St. Patrick’s Day means many things to many people. It’s a religious holiday, a celebration of Irish culture, a reason to party, a community-spirited parade, a major tourist draw, a reason to party some more.
I would argue that all of those are authentic aspects of the holiday. We can try to restrain the drunkenness of the partying, but that effort is likely to be in vain given the history of the event.
No matter what we do, the city of Savannah will incur significant expenses for police, sanitation and other services. A new study from the Bureau of Business Research and Economic Development at Georgia Southern University found that increased tax revenues do not cover the cost of those services.
Not surprisingly, the lengthy study found that some downtown businesses see revenues rise during St. Patrick’s Day festivities while others take a hit. The event draws tourists, but it also crowds out others who might have come.
As I read the new study, I couldn’t help wondering where the holiday would be today if we hadn’t started trying to micromanage so many elements of it in recent years.
Interestingly, the new study compared St. Patrick’s Day in Savannah to three other festivals in the Southeast that are much more extensively managed and programmed — Memphis in May International Festival, Chattanooga’s Riverbend Festival and Charleston’s Spoleto Festival.
Spoleto makes for an especially awkward comparison. The 17-day event, which relies primarily on ticketed performances, is comparable to the Savannah Music Festival, but Spoleto’s exclusivity has little in common with the very public nature of St. Paddy’s in Savannah.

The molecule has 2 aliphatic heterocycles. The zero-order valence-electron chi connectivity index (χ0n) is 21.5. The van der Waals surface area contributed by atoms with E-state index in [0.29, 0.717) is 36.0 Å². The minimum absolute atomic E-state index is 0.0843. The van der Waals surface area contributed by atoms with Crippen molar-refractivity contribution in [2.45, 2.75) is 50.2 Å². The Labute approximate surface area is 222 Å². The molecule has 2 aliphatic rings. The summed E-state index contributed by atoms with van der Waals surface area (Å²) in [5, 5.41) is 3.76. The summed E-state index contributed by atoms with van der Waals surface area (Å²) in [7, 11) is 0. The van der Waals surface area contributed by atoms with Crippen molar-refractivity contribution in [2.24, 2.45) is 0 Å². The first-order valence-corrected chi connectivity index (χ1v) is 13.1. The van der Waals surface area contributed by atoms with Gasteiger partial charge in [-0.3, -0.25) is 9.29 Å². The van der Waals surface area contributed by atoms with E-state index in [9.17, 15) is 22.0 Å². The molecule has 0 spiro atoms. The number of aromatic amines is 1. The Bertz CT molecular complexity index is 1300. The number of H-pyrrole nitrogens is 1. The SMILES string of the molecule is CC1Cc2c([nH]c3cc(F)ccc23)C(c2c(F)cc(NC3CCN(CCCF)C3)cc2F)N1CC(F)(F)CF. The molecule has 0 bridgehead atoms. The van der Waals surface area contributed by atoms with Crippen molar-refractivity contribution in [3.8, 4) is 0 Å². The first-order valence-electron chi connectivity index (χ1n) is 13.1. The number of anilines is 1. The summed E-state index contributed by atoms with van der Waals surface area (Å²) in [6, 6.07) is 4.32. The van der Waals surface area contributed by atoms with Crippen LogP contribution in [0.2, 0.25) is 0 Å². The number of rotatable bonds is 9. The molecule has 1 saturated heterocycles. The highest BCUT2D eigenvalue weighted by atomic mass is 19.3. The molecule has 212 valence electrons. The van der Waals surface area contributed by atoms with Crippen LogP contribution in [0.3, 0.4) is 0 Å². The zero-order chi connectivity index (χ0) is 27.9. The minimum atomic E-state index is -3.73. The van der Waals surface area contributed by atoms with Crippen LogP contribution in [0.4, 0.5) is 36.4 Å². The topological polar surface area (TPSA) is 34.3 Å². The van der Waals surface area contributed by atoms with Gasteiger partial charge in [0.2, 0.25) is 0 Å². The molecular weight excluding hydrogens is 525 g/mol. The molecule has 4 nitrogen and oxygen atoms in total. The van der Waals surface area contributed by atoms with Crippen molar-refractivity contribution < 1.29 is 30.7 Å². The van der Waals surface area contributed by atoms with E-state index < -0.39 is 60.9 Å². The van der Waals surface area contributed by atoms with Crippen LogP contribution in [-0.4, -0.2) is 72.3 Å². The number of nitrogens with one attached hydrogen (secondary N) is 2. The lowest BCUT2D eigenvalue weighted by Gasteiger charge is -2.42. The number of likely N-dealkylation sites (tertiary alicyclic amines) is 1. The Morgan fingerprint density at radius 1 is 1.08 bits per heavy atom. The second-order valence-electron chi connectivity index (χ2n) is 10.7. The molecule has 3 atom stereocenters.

Riverbend Festival in Chattanooga is a little better comparison, but still a long way off. Riverbend is an eight-day event, with about 100 bands playing on five stages, including a large main stage on a barge at Ross’s Landing.
We have experimented in recent years with multiple live music stages on River Street and in the City Market area. There have been some excellent bands booked on those stages, but none have even come close to the stature of acts booked for Riverbend, which in 2017 included Toby Keith, The Flaming Lips, Ludacris and Boz Scaggs.
The study and the subsequent discussion among city leaders suggest that we might move toward a more organized and more expensive festival. At the same time, however, officials are scaling the official festival back to just two days this year.
As a longtime critic of the various policies — the gates, the wristbands, the “festival zone” — that have made locals feel less welcome downtown during the festivities, I hope we continue to experiment with a less managed event that keeps the focus on the parade, our great public spaces and the private businesses that know how to throw a party.
City Talk appears every Sunday and Tuesday. Bill Dawers can be reached via firstname.lastname@example.org. Send mail to 10 E. 32nd St., Savannah, Ga. 31401.